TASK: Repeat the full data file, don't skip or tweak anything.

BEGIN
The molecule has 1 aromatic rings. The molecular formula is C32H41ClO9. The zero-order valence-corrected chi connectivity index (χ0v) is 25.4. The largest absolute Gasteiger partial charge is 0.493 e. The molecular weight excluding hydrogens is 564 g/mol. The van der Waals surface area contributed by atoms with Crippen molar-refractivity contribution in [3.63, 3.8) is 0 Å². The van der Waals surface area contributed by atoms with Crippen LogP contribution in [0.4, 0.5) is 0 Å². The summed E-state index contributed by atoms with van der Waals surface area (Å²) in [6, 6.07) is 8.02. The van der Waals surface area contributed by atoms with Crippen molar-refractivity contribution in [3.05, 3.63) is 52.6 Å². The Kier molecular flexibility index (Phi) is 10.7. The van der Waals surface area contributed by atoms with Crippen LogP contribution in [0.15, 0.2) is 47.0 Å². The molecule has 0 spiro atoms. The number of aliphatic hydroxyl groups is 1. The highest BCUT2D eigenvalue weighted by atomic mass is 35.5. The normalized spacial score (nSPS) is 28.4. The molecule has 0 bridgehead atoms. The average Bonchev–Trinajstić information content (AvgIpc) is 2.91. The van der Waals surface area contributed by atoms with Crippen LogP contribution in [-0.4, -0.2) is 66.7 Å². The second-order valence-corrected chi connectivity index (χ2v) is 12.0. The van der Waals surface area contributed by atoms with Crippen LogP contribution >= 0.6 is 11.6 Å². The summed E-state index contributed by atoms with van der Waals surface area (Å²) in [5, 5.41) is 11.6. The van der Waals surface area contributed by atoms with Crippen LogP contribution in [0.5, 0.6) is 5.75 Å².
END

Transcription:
The molecule has 1 aromatic rings. The molecular formula is C32H41ClO9. The zero-order valence-corrected chi connectivity index (χ0v) is 25.4. The largest absolute Gasteiger partial charge is 0.493 e. The molecular weight excluding hydrogens is 564 g/mol. The van der Waals surface area contributed by atoms with Crippen molar-refractivity contribution in [3.63, 3.8) is 0 Å². The van der Waals surface area contributed by atoms with Crippen LogP contribution in [0.4, 0.5) is 0 Å². The summed E-state index contributed by atoms with van der Waals surface area (Å²) in [6, 6.07) is 8.02. The van der Waals surface area contributed by atoms with Crippen molar-refractivity contribution in [3.05, 3.63) is 52.6 Å². The Kier molecular flexibility index (Phi) is 10.7. The van der Waals surface area contributed by atoms with Crippen LogP contribution in [0.15, 0.2) is 47.0 Å². The molecule has 0 spiro atoms. The number of aliphatic hydroxyl groups is 1. The highest BCUT2D eigenvalue weighted by atomic mass is 35.5. The normalized spacial score (nSPS) is 28.4. The molecule has 0 bridgehead atoms. The average Bonchev–Trinajstić information content (AvgIpc) is 2.91. The van der Waals surface area contributed by atoms with Crippen LogP contribution in [-0.4, -0.2) is 66.7 Å². The second-order valence-corrected chi connectivity index (χ2v) is 12.0. The van der Waals surface area contributed by atoms with Crippen LogP contribution >= 0.6 is 11.6 Å². The summed E-state index contributed by atoms with van der Waals surface area (Å²) in [5, 5.41) is 11.6. The van der Waals surface area contributed by atoms with Crippen LogP contribution in [0.5, 0.6) is 5.75 Å².